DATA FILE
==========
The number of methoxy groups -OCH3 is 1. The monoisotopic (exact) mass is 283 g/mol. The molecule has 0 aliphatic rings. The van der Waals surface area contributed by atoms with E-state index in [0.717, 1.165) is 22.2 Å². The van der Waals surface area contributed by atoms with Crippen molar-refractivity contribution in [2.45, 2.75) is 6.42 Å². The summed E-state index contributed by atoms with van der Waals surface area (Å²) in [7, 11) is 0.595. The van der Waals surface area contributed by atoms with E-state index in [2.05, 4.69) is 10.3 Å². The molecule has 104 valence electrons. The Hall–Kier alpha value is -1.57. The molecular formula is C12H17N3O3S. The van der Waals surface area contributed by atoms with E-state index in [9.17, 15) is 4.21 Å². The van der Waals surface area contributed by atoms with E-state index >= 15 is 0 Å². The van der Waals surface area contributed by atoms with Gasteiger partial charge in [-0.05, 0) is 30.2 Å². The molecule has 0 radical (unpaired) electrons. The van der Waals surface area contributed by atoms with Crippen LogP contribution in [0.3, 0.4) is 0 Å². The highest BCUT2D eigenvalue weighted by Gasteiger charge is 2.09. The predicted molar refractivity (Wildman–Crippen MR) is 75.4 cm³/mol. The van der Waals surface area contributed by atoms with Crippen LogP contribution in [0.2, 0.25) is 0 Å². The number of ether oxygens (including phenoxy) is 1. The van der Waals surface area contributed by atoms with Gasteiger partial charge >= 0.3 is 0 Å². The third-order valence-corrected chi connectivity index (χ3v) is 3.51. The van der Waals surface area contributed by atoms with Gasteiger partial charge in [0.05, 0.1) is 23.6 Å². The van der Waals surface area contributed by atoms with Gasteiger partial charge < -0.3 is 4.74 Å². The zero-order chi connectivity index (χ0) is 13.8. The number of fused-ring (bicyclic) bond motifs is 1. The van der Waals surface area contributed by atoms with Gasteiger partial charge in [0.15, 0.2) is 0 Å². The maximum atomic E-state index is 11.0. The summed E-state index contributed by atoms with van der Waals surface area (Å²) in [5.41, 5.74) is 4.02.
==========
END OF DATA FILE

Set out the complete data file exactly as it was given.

The number of methoxy groups -OCH3 is 1. The monoisotopic (exact) mass is 283 g/mol. The molecule has 0 aliphatic rings. The van der Waals surface area contributed by atoms with E-state index in [0.717, 1.165) is 22.2 Å². The van der Waals surface area contributed by atoms with Crippen molar-refractivity contribution in [2.45, 2.75) is 6.42 Å². The summed E-state index contributed by atoms with van der Waals surface area (Å²) in [7, 11) is 0.595. The van der Waals surface area contributed by atoms with E-state index in [2.05, 4.69) is 10.3 Å². The molecule has 104 valence electrons. The Hall–Kier alpha value is -1.57. The molecular formula is C12H17N3O3S. The van der Waals surface area contributed by atoms with E-state index in [9.17, 15) is 4.21 Å². The van der Waals surface area contributed by atoms with E-state index >= 15 is 0 Å². The van der Waals surface area contributed by atoms with Gasteiger partial charge in [-0.05, 0) is 30.2 Å². The molecule has 0 radical (unpaired) electrons. The van der Waals surface area contributed by atoms with Crippen LogP contribution in [0.3, 0.4) is 0 Å². The highest BCUT2D eigenvalue weighted by Gasteiger charge is 2.09. The predicted molar refractivity (Wildman–Crippen MR) is 75.4 cm³/mol. The van der Waals surface area contributed by atoms with Crippen LogP contribution in [0.2, 0.25) is 0 Å². The number of ether oxygens (including phenoxy) is 1. The van der Waals surface area contributed by atoms with Gasteiger partial charge >= 0.3 is 0 Å². The third-order valence-corrected chi connectivity index (χ3v) is 3.51. The van der Waals surface area contributed by atoms with Gasteiger partial charge in [0.05, 0.1) is 23.6 Å². The van der Waals surface area contributed by atoms with Gasteiger partial charge < -0.3 is 4.74 Å². The zero-order chi connectivity index (χ0) is 13.8. The number of fused-ring (bicyclic) bond motifs is 1. The van der Waals surface area contributed by atoms with Gasteiger partial charge in [0.15, 0.2) is 0 Å². The maximum atomic E-state index is 11.0. The summed E-state index contributed by atoms with van der Waals surface area (Å²) in [5.41, 5.74) is 4.02.